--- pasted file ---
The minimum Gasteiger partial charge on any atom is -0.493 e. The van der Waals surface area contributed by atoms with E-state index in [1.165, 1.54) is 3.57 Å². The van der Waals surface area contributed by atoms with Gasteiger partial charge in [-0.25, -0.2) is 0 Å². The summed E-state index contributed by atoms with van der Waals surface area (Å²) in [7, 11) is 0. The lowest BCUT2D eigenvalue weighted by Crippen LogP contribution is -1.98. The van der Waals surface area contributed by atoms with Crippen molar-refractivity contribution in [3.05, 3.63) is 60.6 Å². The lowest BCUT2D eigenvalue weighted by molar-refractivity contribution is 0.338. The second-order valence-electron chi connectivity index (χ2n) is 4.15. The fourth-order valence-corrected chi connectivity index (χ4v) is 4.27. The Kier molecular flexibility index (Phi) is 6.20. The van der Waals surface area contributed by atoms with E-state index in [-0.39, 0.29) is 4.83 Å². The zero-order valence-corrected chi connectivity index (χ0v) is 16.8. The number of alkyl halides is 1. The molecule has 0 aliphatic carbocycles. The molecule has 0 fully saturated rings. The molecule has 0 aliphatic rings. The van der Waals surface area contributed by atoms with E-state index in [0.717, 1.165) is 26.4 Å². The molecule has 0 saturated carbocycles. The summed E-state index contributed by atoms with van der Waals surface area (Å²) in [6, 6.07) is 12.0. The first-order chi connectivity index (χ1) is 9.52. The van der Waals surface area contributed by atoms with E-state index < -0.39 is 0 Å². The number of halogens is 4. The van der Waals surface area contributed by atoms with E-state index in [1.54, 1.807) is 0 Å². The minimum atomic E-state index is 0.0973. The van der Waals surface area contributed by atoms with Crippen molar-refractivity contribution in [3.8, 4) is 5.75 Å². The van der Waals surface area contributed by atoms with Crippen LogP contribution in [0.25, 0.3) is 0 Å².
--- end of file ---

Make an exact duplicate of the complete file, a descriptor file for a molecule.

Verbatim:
The minimum Gasteiger partial charge on any atom is -0.493 e. The van der Waals surface area contributed by atoms with E-state index in [1.165, 1.54) is 3.57 Å². The van der Waals surface area contributed by atoms with Gasteiger partial charge in [-0.25, -0.2) is 0 Å². The summed E-state index contributed by atoms with van der Waals surface area (Å²) in [7, 11) is 0. The lowest BCUT2D eigenvalue weighted by Crippen LogP contribution is -1.98. The van der Waals surface area contributed by atoms with Crippen molar-refractivity contribution in [3.05, 3.63) is 60.6 Å². The lowest BCUT2D eigenvalue weighted by molar-refractivity contribution is 0.338. The second-order valence-electron chi connectivity index (χ2n) is 4.15. The fourth-order valence-corrected chi connectivity index (χ4v) is 4.27. The Kier molecular flexibility index (Phi) is 6.20. The van der Waals surface area contributed by atoms with E-state index in [-0.39, 0.29) is 4.83 Å². The zero-order valence-corrected chi connectivity index (χ0v) is 16.8. The number of alkyl halides is 1. The molecule has 0 aliphatic carbocycles. The molecule has 0 fully saturated rings. The molecule has 0 aliphatic rings. The van der Waals surface area contributed by atoms with E-state index in [0.717, 1.165) is 26.4 Å². The molecule has 0 saturated carbocycles. The summed E-state index contributed by atoms with van der Waals surface area (Å²) in [6, 6.07) is 12.0. The first-order chi connectivity index (χ1) is 9.52. The van der Waals surface area contributed by atoms with E-state index < -0.39 is 0 Å². The number of halogens is 4. The van der Waals surface area contributed by atoms with E-state index in [1.54, 1.807) is 0 Å². The minimum atomic E-state index is 0.0973. The van der Waals surface area contributed by atoms with Crippen molar-refractivity contribution in [3.8, 4) is 5.75 Å². The van der Waals surface area contributed by atoms with Crippen LogP contribution in [0.25, 0.3) is 0 Å².